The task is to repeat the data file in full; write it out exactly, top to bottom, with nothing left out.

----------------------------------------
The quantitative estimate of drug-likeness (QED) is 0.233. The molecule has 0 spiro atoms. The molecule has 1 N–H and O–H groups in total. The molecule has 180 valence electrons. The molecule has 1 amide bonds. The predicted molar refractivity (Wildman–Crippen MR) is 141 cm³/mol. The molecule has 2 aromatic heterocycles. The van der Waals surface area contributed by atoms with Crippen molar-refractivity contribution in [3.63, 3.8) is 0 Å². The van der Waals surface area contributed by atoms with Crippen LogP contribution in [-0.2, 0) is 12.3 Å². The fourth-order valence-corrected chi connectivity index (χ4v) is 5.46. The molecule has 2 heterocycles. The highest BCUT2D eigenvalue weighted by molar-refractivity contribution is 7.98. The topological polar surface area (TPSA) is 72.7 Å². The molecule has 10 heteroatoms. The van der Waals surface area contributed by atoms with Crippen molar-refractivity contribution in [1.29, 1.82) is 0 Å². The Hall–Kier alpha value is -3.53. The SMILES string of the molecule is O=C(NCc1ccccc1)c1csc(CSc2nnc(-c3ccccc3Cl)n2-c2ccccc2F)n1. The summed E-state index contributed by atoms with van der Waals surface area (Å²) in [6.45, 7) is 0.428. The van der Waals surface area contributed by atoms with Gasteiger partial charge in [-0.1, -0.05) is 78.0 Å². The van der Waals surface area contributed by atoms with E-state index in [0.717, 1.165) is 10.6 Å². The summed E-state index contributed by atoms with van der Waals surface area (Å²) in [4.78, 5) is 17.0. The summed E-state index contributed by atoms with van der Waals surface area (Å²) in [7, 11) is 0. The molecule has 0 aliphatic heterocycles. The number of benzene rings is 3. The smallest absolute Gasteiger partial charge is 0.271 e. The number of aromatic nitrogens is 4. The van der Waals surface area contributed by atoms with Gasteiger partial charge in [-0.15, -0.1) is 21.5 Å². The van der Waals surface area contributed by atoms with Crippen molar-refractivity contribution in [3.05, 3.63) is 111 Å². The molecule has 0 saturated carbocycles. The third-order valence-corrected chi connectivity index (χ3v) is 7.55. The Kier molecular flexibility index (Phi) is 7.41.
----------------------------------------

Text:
The quantitative estimate of drug-likeness (QED) is 0.233. The molecule has 0 spiro atoms. The molecule has 1 N–H and O–H groups in total. The molecule has 180 valence electrons. The molecule has 1 amide bonds. The predicted molar refractivity (Wildman–Crippen MR) is 141 cm³/mol. The molecule has 2 aromatic heterocycles. The van der Waals surface area contributed by atoms with Crippen molar-refractivity contribution in [3.63, 3.8) is 0 Å². The van der Waals surface area contributed by atoms with Crippen LogP contribution in [-0.2, 0) is 12.3 Å². The fourth-order valence-corrected chi connectivity index (χ4v) is 5.46. The molecule has 2 heterocycles. The highest BCUT2D eigenvalue weighted by molar-refractivity contribution is 7.98. The topological polar surface area (TPSA) is 72.7 Å². The molecule has 10 heteroatoms. The van der Waals surface area contributed by atoms with Crippen molar-refractivity contribution in [1.29, 1.82) is 0 Å². The Hall–Kier alpha value is -3.53. The SMILES string of the molecule is O=C(NCc1ccccc1)c1csc(CSc2nnc(-c3ccccc3Cl)n2-c2ccccc2F)n1. The summed E-state index contributed by atoms with van der Waals surface area (Å²) in [6.45, 7) is 0.428. The van der Waals surface area contributed by atoms with Gasteiger partial charge in [-0.1, -0.05) is 78.0 Å². The van der Waals surface area contributed by atoms with E-state index in [0.717, 1.165) is 10.6 Å². The summed E-state index contributed by atoms with van der Waals surface area (Å²) in [4.78, 5) is 17.0. The summed E-state index contributed by atoms with van der Waals surface area (Å²) in [7, 11) is 0. The molecule has 0 aliphatic heterocycles. The number of benzene rings is 3. The smallest absolute Gasteiger partial charge is 0.271 e. The number of aromatic nitrogens is 4. The van der Waals surface area contributed by atoms with Gasteiger partial charge in [-0.15, -0.1) is 21.5 Å². The van der Waals surface area contributed by atoms with Crippen molar-refractivity contribution in [3.05, 3.63) is 111 Å². The molecule has 0 saturated carbocycles. The third-order valence-corrected chi connectivity index (χ3v) is 7.55. The Kier molecular flexibility index (Phi) is 7.41.